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Ricardo Penaloza reviewed Teton Crest Trail
Yellow StarYellow StarYellow StarYellow StarYellow StarYellow StarYellow StarYellow StarYellow StarYellow StarJuly 30, 2020
CampingBugs

Hi! For my birthday my gf told me to pick a trip and this is the one I picked! We are both first time backpackers and honestly In not the best shape. We started on July 25 going through the granite canyon. It was mostly up hill ( we are from Louisiana, we aren’t used to inclines) so we did our best to reach the Upper granite. There was a decent amount of skeeters and we did not expect that to be the case but we had some lotion handy. For us water was easy to find, creeks were plentiful in volume and in number, since it had rained the night before. On our second day we aimed for the Alaska Basin, but my partners knee was giving out (she hurt it in Devils Den Arkansas about to weeks ago) so we decided to do our best and stop at the first decent campsite we saw in the Basin. I had to pull out some Ibuprofen from my first aid kit to relieve her pain. Since neither one of us knew how to wrap a knee we just went slow. Our third day was a bit harder, it started raining when we were half way though the basin, it got really foggy and cold. We decided that the best way to stay warm but not hot was to keep our rain jackets on, throw on a beanie and keep moving. During this day we passed through hurricane pass and the actual crest. It was pretty fun, but very snowy so we took our time and made sure we didn’t commit any mistakes here. We staid at the South Fork Cascade campground, we had an incredible view within the valley. Our last day we decided to just go to the Jenney lake. Where we were going to decide if we should go out through Leigh lake or Jenny lake, but we decided to take a boat across. Overall we could have been better prepared. The hike was really fun and really miserably incredible at times. It would have helped if we hadn’t done a spontaneous trip to Arkansas two weeks prior but oh well we made it. I definitely recommend this hike to everyone, it’s not really overtly strenuous nor dangerous.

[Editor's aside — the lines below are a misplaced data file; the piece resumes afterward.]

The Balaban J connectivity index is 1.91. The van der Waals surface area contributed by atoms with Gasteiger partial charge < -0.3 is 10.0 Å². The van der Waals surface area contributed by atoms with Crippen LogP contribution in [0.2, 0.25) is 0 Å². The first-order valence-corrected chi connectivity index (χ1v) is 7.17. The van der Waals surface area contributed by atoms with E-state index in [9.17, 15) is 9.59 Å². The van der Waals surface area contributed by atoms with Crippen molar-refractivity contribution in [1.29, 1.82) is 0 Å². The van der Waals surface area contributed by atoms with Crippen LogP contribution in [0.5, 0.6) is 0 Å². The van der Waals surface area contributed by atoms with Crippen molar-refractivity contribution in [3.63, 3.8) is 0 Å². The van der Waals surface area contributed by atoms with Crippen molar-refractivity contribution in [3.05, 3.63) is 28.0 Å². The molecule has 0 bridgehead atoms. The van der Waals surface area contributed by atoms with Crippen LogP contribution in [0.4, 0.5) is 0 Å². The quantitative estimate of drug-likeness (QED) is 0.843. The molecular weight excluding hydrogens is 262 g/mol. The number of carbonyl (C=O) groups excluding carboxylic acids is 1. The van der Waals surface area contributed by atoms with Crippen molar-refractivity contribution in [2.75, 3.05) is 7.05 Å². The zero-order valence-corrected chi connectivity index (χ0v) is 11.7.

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Carolyn Bailey reviewed Teton Crest Trail
Yellow StarYellow StarYellow StarYellow StarYellow StarYellow StarYellow StarYellow StarGray StarGray StarJuly 22, 2020
Hiking